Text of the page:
Kristin Hughes

Kristin Hughes

Associate Professor

Kristin Hughes is an Associate Professor in Carnegie Mellon University's School of Design. Her interdisciplinary research blends design with informal learning, public health and place-making. Specifically, it focuses on how collaborative, community-designed solutions can catalyze social and civic engagement. By employing design-research methods that combine hands-on learning and creative thinking, her research-as-practice approach helps communities to identify factors of motivation and agency, while supporting distinct individualized learning styles. Her rich corpus of research-as-practice and community-based projects (e.g., Night Owl Bakers, Latham St. Commons, Fitwits) illustrate the impactful results that occur when all members of a community are invited to exchange skills and know-how as they make the decisions that will solve vexing problems affecting their communities every day.

Since arriving at Carnegie Mellon in the fall of 2001, she has had the opportunity to teach at all levels of the curriculum from Freshman Design Studio to Advanced Typographic Systems to Design for Social Innovation. Most recently she has been co-teaching a course called Design Thinking for Social Innovation with the H. John Heinz III College. She also advises a number of graduate students on their thesis projects.

Over the years shehas won numerous national and international design awards and often speaks and offers hands-on workshops to educators and students around the world. In addition to her design practice, she currently serves on the advisory board of Propel Schools. Kristin holds an MFA in Visual Communication from Virginia Commonwealth University and a BFA in Illustration from Syracuse University. She has also studied abroad at Gerrit Rietveld Academie in Amsterdam, The Netherlands, and at Yale University’s workshop in Brissago, Switzerland.

Select projects:
Night Owl Bakers
Research shows social ties and connections as well as economic stability contribute to well-being. Because wealth is so significantly linked with health, creating mechanisms to improve financial opportunities for marginalized youth is critical. We propose to foster well-being by connecting young adults often left in the margins of economic development with Night Owl Bakers (NOB) career readiness and workforce training. We are investigating the degree to which the NOB program (a) prepares participants for job readiness, which includes shifts in their skills, knowledge, attitudes, and social emotional functioning; (b) creates employment opportunities for NOB participants; and (c) deepens the sense of community experienced by local residents who will have the opportunity to observe and interact with our program. For additional information visit

Latham St. Commons: Placing care at the center of economic development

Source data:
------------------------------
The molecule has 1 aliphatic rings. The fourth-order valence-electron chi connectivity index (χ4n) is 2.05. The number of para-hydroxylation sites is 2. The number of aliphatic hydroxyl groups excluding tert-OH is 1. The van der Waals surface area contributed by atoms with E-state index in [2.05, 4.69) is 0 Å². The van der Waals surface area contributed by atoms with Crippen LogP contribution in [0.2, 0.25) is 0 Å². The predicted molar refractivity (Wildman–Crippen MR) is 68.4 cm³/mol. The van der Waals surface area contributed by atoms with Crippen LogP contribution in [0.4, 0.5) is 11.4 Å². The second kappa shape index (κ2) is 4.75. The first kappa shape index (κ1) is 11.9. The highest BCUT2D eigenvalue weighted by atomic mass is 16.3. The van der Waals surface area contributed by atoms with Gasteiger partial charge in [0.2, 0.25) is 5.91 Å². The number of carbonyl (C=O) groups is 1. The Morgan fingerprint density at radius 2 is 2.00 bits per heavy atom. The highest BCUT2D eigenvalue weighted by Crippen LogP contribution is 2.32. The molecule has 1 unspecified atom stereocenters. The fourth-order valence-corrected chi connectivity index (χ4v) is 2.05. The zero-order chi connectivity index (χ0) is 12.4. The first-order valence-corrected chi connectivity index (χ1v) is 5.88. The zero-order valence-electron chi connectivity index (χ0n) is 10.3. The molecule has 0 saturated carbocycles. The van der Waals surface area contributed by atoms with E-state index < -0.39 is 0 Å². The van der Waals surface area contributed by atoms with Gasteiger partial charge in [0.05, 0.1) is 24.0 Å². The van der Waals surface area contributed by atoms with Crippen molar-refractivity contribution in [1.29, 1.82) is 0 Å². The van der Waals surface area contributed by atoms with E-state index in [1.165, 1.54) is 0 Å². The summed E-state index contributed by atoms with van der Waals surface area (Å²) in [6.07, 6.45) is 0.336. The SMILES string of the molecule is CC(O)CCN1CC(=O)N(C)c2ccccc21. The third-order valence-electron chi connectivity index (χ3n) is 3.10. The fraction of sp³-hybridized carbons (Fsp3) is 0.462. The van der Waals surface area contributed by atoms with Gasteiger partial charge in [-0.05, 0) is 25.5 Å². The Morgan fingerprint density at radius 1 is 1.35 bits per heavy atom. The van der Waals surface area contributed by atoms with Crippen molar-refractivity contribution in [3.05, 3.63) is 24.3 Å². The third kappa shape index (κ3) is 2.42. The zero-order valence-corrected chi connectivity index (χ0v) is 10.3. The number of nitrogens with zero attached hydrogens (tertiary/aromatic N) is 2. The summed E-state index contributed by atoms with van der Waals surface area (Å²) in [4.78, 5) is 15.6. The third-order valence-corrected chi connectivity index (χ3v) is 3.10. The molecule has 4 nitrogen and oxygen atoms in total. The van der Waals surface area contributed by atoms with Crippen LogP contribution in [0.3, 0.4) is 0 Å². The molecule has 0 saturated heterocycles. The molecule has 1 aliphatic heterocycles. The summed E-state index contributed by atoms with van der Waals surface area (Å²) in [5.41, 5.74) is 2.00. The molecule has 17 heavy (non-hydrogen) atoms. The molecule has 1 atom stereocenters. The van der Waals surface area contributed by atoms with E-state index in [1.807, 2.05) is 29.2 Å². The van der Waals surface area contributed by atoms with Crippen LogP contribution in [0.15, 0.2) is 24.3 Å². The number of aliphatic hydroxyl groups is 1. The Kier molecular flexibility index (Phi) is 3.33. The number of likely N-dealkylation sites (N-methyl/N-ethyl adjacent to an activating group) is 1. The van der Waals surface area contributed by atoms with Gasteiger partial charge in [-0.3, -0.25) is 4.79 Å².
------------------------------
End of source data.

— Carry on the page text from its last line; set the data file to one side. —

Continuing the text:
Latham St. Commons is an idea that addresses the challenges and complexities in rejuvenating a past urban structure now situated between two divided neighborhoods. Our research began with the question: “What would it take to design a ‘commons’ situated between two socially and economically divided communities?” What is fueling this separation? Economy? Education? Healthcare? As we look further into the specific characteristics that make up these two communities we begin to imagine a place that is able to bridge the differences between them through common denominators like food, education, and health services. For additional information contact

Meet Me Halfway: A Toolkit for Transforming Communities with Conversations that Matter.
The tools in this book help to reveal and clarify collective assumptions about race, power and privilege, building a foundation that enables authentic conversations and relationships. The goal in sharing these tools is twofold. One, to guide others in discovering ways to understand a community’s latent strengths and worth. Two, to help individuals in that community use those attributes in their everyday interactions, not only between community members, but also with philanthropists, policymakers, government officials, frontline workers and society as a whole. If you would like a PDF copy please contact

Hazelwood: I Lived, We Live; What Did We Miss?
The project works to understand how and when conditions within a community reveal opportunities for social change. Through our work with the Hazelwood community we discovered that the varying forces that impact a community can be difficult to see and even more difficult to change. We began to ask the following questions: How will individuals learn to rely on their community when resources have been stripped from them one by one? When people are marginalized—not given the agency to speak out or take action—how do they begin to engage in the conversations that bring about positive change?

Fitwits: Education Games and Services for Health and Well-Being
Fitwits advocates improved health education and resources in all facets of an individual’s life. Fitwits is a system of games and educational services that enable children and their families the opportunity to adopt and maintain healthier lifestyles. Our approach has been found to be highly effective in facilitating non-judgmental discussions about sensitive topics between children, families, educators, and physicians.